Saturday, January 18, 2014

To a Few Lilley Women

This particular week in January is often a difficult one for me.  It marks the anniversary of my mother’s death.  It’s been 4 years now and I still miss her.  I think of something I want to tell her and start to reach for the phone only to realize she’s not there.  I had one of those moments this week as I cleaned a bathroom mirror – yes, a bathroom mirror.  My mom was a stickler for cleaning and very particular, so I learned to clean early and well – smooth, even, horizontal strokes from bottom to top so the cleaner didn’t have a chance to streak your fresh work!  I smiled as I saw the first sparkling swipes and thought about calling to tease her about the lessons in cleaning only to remember she was no longer there. 

My mind moved to some of the other things deeply ingrained by mamma: never call boys, always wear clean underwear, speak when spoken to, always be polite, be respectful to your elders, say please and thank you, to mention just a few (there are a LOT of rules in the South).

Then I thought of a conversation I’d just had with my daughter where she’d expressed gratitude for something I’d taught her.  We always tried to evaluate situations based on the principle, “does this matter in the face of eternity”. She was grateful for the truth, as she’d shared the principle with a friend who’d found it to be helpful as well.

As I cleaned, I wondered if there was anything of eternal significance in the lessons that I’d learned from my mother.  While those lessons are not insignificant, they represented Southern culture, not faith, and I walked away from the mirror sad.

But in God’s goodness, in the stillness of this snowy morning, He reminded me that He did use my mother’s family to provide some lessons of tremendous eternal significance for me.  While this is by no means an exhaustive family or thank you list, there are a few things that have helped form the good part of who I am today.  And for those things, I’d like to say a public thank you.   

Service is an excellent way to show love – thank you Aunt Lib, especially for sweet potato biscuits and taking care of me .

Art is worship and lifts the soul – thank you Aunt Margaret, especially for Polonaise and paint.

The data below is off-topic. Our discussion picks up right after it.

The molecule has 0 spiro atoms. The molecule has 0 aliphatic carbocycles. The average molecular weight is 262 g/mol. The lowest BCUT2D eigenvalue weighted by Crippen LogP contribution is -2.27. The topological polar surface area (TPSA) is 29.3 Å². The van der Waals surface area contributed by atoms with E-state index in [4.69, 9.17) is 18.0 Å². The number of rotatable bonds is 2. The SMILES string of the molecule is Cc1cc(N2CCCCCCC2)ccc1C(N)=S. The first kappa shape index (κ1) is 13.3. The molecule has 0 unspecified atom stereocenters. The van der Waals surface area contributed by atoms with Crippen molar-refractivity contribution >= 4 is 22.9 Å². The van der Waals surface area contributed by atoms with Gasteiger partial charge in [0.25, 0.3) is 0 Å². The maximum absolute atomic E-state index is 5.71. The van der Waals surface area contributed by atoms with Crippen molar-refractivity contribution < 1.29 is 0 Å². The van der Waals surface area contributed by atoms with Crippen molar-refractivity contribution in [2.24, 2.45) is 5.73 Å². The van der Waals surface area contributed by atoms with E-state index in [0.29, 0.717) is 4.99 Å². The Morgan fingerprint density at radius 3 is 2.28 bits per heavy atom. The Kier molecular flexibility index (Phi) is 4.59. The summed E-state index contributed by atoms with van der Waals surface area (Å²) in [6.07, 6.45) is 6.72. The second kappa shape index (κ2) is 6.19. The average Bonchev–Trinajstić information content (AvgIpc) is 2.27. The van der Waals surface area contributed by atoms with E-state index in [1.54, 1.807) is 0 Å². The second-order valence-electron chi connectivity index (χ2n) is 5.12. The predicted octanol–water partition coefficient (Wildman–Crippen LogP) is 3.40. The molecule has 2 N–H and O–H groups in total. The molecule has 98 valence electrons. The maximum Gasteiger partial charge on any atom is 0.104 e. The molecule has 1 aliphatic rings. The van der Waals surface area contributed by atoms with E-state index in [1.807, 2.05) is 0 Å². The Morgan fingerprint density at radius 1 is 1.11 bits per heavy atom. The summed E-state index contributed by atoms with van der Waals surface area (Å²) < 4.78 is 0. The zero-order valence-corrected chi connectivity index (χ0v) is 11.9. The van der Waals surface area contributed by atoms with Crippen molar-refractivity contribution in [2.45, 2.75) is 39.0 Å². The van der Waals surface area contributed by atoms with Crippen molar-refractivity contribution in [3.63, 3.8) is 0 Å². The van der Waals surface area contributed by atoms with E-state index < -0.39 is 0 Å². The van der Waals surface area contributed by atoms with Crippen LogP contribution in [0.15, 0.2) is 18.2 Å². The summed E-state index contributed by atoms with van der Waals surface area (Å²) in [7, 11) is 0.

For showing me that love takes on many forms, all sacrificial (like the White House), that faithfulness stays put, that love encourages when you feel like the black sheep and are lost and not sure what to do – thank you Sarah!

Some people love so much, they worry about their dogs going heaven, and their cousins too, so they love and pray and they make time for you and your children, in their lives, even when they're at the end of theirs – thank you Ruthie!

And last, but far from least, some people are really good at loving unconditionally when you least deserve it, and making a place for you in their heart, home, prayers, and hugs.  They take you in when you have no real home and make you feel like it’s OK to just be you – thank you Margie!

Thursday, June 21, 2012

Thankfulness in trials

Not my strong suit, to automatically say thank you when a trial hits. 

And so it was when I returned home, well after dark, from a long, hot day in a non air conditioned office.  Sweaty and tired, I pushed the garage door opener, but nothing happened.  Now, this was not altogether surprising because the power frequently goes out on my block; but no, the garage door was sitting forlornly with the chain off the track.  Try as I might, I couldn't get the chain to stay on the sprocket and so I just gave up - I mean, a garage is nice but it's not a necessity, right?  It could wait.

To the rescue came my friend Jon.  His FB post reminded me that he was good with mechanical things.  That train of thought reminded me that we just hadn't visited in quite a while; I didn't know what was going on in his life.  So, a broken garage door became an opportunity to have a meal together, sweat in the closed, over 100 degree garage together, and then sit again, talking and eating ice cream together after the garage door was fixed.  Note the word "together".

So, thank you, God for the broken garage door.  It was so good to catch up with my young friend, see what you were doing in his life and just live life together for an evening.